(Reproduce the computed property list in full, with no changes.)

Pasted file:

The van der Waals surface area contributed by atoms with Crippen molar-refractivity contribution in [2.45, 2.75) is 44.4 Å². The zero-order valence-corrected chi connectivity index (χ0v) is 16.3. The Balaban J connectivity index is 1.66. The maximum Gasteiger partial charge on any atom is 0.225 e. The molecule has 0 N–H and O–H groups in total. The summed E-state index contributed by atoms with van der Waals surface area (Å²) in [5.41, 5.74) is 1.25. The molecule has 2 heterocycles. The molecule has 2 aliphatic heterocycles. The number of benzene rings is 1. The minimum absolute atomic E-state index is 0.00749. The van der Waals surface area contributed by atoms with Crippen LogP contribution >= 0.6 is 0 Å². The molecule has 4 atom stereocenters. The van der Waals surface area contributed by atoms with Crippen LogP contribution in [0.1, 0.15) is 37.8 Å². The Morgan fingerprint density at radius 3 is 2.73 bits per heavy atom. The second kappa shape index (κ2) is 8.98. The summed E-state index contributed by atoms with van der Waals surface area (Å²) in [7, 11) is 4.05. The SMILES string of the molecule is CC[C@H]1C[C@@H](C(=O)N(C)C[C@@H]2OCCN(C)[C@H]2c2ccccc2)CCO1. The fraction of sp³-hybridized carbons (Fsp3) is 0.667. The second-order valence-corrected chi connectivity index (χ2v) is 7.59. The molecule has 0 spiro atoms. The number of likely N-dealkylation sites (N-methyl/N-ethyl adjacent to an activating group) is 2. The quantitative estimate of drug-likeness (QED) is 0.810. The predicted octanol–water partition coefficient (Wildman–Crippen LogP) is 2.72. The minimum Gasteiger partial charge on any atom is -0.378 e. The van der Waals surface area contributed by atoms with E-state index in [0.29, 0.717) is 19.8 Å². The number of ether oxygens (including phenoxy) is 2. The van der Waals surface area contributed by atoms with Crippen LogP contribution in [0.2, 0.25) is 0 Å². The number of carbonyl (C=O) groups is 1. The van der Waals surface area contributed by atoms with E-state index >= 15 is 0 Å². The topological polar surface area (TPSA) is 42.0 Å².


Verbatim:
The van der Waals surface area contributed by atoms with Crippen molar-refractivity contribution in [2.45, 2.75) is 44.4 Å². The zero-order valence-corrected chi connectivity index (χ0v) is 16.3. The Balaban J connectivity index is 1.66. The maximum Gasteiger partial charge on any atom is 0.225 e. The molecule has 0 N–H and O–H groups in total. The summed E-state index contributed by atoms with van der Waals surface area (Å²) in [5.41, 5.74) is 1.25. The molecule has 2 heterocycles. The molecule has 2 aliphatic heterocycles. The number of benzene rings is 1. The minimum absolute atomic E-state index is 0.00749. The van der Waals surface area contributed by atoms with Crippen LogP contribution >= 0.6 is 0 Å². The molecule has 4 atom stereocenters. The van der Waals surface area contributed by atoms with Crippen LogP contribution in [0.1, 0.15) is 37.8 Å². The Morgan fingerprint density at radius 3 is 2.73 bits per heavy atom. The second kappa shape index (κ2) is 8.98. The summed E-state index contributed by atoms with van der Waals surface area (Å²) in [7, 11) is 4.05. The SMILES string of the molecule is CC[C@H]1C[C@@H](C(=O)N(C)C[C@@H]2OCCN(C)[C@H]2c2ccccc2)CCO1. The fraction of sp³-hybridized carbons (Fsp3) is 0.667. The second-order valence-corrected chi connectivity index (χ2v) is 7.59. The molecule has 0 spiro atoms. The number of likely N-dealkylation sites (N-methyl/N-ethyl adjacent to an activating group) is 2. The quantitative estimate of drug-likeness (QED) is 0.810. The predicted octanol–water partition coefficient (Wildman–Crippen LogP) is 2.72. The minimum Gasteiger partial charge on any atom is -0.378 e. The van der Waals surface area contributed by atoms with E-state index in [0.29, 0.717) is 19.8 Å². The number of ether oxygens (including phenoxy) is 2. The van der Waals surface area contributed by atoms with Crippen LogP contribution in [0.2, 0.25) is 0 Å². The number of carbonyl (C=O) groups is 1. The van der Waals surface area contributed by atoms with E-state index >= 15 is 0 Å². The topological polar surface area (TPSA) is 42.0 Å².